The greatest line of the evening besides, "these clothes look like s***", was, " I want my empire to be as big as Martha Stewart's". What she doesn't seem to get is that it takes brains, focus and commitment. Of these 3 she she has them all, but they're all skewed up: her brains are fried, her focus is myopic and she should be committed. The public loves a car crash. They all slow in hopes of getting a glimpse of blood and twisted metal. Rachel gives the public what they want. It's all the designer clad broken bones and flaming wreckage one can squeeze into an hour.
Her illness is manifested in her face through the course of the episode. It appears to swell, bags appear below her eyes and her mouth fluctuates between a snarl and a pout.Her husband begs her to take her doctor's advice and slow down but she won't listen.The result is this time lapsed aging we watch as though her face is the window of her neurosis.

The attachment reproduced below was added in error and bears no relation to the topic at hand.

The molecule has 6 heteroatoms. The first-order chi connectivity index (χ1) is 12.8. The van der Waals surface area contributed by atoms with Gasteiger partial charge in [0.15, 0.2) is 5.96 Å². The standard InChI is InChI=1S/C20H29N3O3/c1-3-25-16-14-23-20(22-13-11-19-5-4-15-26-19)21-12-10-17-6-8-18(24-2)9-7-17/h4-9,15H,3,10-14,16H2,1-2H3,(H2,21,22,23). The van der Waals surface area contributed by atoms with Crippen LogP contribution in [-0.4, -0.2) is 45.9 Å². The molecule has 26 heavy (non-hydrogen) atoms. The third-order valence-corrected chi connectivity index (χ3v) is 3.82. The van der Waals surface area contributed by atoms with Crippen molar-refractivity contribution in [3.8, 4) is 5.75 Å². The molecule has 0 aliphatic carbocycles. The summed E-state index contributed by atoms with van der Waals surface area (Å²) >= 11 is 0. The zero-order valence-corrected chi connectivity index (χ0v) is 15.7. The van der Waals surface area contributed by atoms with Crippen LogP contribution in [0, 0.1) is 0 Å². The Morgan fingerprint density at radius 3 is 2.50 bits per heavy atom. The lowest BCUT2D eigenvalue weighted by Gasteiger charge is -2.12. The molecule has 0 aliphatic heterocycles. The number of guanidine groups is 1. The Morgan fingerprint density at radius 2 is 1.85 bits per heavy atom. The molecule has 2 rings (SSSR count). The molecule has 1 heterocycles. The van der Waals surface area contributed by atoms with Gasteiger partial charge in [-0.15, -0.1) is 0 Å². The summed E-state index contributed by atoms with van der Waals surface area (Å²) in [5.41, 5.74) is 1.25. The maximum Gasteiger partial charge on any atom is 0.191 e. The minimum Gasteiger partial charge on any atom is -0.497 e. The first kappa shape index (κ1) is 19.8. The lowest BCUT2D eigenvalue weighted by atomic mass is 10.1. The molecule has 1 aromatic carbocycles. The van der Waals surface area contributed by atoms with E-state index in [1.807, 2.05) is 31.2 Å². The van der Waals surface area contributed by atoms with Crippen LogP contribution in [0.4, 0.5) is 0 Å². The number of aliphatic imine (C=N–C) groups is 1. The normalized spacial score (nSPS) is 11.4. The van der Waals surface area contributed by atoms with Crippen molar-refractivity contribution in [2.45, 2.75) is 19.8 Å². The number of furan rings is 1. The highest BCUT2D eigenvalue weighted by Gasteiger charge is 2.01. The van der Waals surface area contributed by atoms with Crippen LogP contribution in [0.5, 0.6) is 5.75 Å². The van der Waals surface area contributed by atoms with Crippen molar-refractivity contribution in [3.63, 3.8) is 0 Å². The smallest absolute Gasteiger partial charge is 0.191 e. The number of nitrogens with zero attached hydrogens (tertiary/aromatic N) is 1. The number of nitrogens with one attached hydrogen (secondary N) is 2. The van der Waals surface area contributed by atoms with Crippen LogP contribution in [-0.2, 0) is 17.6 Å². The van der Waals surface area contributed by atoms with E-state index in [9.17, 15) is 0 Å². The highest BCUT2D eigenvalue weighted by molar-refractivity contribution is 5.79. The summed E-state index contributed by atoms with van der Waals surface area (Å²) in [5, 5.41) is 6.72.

Rachel with Brad, her spiritual support and the object of her addiction,besides fabulous Designer clothes. (above)
Rachel Zoe is the face of what's wrong with fashion. She's a female Dorian Grey who forgot to leave the truth in the closet and also forgot the bit about being charming and seductive. She's raw and crass. Did I say she was vulgar and selfish? Well, that too.